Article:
From 28 October to 3 November 2020, South Africa will commemorate World Stroke Week and World Stroke Day to raise awareness about the symptoms of a stroke and the importance of taking treatment for recovery.
World Stroke Day, 29 October
It is said that one in four people will have a stroke.
“A stroke can happen to anyone, at any time and anywhere,” writes the World Stroke Organisation. “Today stroke is the leading cause of disability worldwide and the second leading cause of death, but almost all strokes could be prevented.”
The organsation says that 14.5 million people will have a stroke and 5.5 million people will die as a result of it in 2020.
“While 80 million people have survived stroke worldwide, many stroke survivors face significant challenges that include physical disability, communication difficulties, changes in how they think and feel, loss of work, income and social networks.”
In South Africa, strokes claim nearly 70 lives daily according to the Heart and Stroke Foundation.
Cut Stroke in Half
The World Stroke Organisation is leading the development and implementation of an integrated prevention strategy that has the potential to cut stroke in half by 2030. With a focus on low and middle-income countries where a stroke is not only more prevalent but has the most devastating impact the strategy includes:
- Access to low-dose combination therapy for patients at medium risk of stroke
- Development of stroke specialist Community Health workers
- Access to innovative mobile technologies that support access to prevention information
Watch your weight
Like other non-communicable diseases, many strokes can be prevented through healthy lifestyle changes and taking control of health conditions that raise your risk for a stroke. These include maintaining a healthy weight, quitting smoking, reducing alcohol intake, making the right food choices (such as reducing fatty, salty and sugary food intake in favour of vegetables and fruits), daily physical activity and managing daily stress. Being categorised as overweight increases your risk of stroke by 22% and if you are obese that risk increases by 64%. This is because carrying too much weight increases your risk of high blood pressure, heart disease, high cholesterol and type 2 diabetes which all contribute to higher stroke risk.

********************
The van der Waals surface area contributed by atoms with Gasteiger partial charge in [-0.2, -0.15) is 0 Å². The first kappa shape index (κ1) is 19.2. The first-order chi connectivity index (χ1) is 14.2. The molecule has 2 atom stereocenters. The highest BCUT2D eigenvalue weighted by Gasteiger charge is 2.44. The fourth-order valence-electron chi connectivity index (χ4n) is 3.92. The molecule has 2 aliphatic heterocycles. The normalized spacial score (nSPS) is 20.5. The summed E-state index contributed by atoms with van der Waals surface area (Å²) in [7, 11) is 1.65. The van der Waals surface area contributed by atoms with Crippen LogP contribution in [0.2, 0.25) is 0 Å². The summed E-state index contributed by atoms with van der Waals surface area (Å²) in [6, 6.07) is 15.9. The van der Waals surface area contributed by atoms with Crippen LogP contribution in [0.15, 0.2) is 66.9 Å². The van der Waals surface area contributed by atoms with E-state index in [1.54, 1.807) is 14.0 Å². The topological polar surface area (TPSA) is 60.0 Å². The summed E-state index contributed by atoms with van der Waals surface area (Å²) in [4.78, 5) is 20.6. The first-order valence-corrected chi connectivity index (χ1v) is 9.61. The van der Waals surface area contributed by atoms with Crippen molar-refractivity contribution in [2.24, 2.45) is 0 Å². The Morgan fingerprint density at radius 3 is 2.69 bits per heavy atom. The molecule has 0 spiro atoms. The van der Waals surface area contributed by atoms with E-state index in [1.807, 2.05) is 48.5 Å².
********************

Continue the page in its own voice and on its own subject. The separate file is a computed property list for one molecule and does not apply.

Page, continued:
TIPS FOR ACHIEVING AND MAINTAINING A HEALTHY WEIGHT
- Aim for a healthy weight loss of 1-2 pounds per week. Making small but sustainable long-term changes in your eating and physical activity habits is the only way to lose weight and keep it off. Avoid faddy diets that promise fast weight loss, it is unlikely that will be able to stick to these and you may not get the nutrients you need.
- Eat a healthy diet. Increase your consumption of fresh fruit and vegetables of foods, whole grains and avoid sugars and saturated fats.
- Get moving! Make physical activity a part of your daily life. 30 minutes of moderate physical activity a day on most days of the week will reduce your risk of stroke and help you to manage your weight.
- Stay motivated using online apps to track food intake and exercise can help keep you on track.
Read the original article on The South African